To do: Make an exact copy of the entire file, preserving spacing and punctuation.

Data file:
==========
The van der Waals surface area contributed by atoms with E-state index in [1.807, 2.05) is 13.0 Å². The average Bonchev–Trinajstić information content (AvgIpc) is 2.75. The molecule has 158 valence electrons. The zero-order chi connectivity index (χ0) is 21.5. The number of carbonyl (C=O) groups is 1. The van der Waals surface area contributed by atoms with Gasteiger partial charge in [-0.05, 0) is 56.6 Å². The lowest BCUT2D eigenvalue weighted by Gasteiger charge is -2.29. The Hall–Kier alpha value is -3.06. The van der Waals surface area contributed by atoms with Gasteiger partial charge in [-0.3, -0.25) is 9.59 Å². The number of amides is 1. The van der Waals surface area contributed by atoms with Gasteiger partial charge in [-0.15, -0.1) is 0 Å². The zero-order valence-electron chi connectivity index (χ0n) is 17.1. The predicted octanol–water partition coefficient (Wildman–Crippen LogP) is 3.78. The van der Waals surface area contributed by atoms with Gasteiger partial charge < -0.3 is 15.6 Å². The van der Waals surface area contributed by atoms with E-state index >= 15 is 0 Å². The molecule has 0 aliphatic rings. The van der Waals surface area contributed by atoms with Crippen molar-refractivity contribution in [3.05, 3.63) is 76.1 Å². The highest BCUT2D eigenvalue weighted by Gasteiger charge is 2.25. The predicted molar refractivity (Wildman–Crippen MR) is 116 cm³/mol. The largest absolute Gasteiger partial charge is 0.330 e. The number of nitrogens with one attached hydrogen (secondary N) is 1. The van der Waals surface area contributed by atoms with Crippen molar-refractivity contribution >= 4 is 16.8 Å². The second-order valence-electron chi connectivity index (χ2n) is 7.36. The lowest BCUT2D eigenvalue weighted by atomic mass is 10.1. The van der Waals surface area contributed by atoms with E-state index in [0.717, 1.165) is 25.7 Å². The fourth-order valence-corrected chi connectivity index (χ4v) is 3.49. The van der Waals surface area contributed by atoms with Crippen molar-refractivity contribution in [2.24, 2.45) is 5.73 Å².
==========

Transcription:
The van der Waals surface area contributed by atoms with E-state index in [1.807, 2.05) is 13.0 Å². The average Bonchev–Trinajstić information content (AvgIpc) is 2.75. The molecule has 158 valence electrons. The zero-order chi connectivity index (χ0) is 21.5. The number of carbonyl (C=O) groups is 1. The van der Waals surface area contributed by atoms with Gasteiger partial charge in [-0.05, 0) is 56.6 Å². The lowest BCUT2D eigenvalue weighted by Gasteiger charge is -2.29. The Hall–Kier alpha value is -3.06. The van der Waals surface area contributed by atoms with Gasteiger partial charge in [-0.3, -0.25) is 9.59 Å². The number of amides is 1. The van der Waals surface area contributed by atoms with Gasteiger partial charge in [-0.15, -0.1) is 0 Å². The zero-order valence-electron chi connectivity index (χ0n) is 17.1. The predicted octanol–water partition coefficient (Wildman–Crippen LogP) is 3.78. The van der Waals surface area contributed by atoms with Gasteiger partial charge < -0.3 is 15.6 Å². The van der Waals surface area contributed by atoms with E-state index >= 15 is 0 Å². The molecule has 0 aliphatic rings. The van der Waals surface area contributed by atoms with Crippen molar-refractivity contribution in [3.05, 3.63) is 76.1 Å². The highest BCUT2D eigenvalue weighted by Gasteiger charge is 2.25. The predicted molar refractivity (Wildman–Crippen MR) is 116 cm³/mol. The largest absolute Gasteiger partial charge is 0.330 e. The number of nitrogens with one attached hydrogen (secondary N) is 1. The van der Waals surface area contributed by atoms with Crippen molar-refractivity contribution >= 4 is 16.8 Å². The second-order valence-electron chi connectivity index (χ2n) is 7.36. The lowest BCUT2D eigenvalue weighted by atomic mass is 10.1. The van der Waals surface area contributed by atoms with E-state index in [0.717, 1.165) is 25.7 Å². The fourth-order valence-corrected chi connectivity index (χ4v) is 3.49. The van der Waals surface area contributed by atoms with Crippen molar-refractivity contribution in [2.24, 2.45) is 5.73 Å².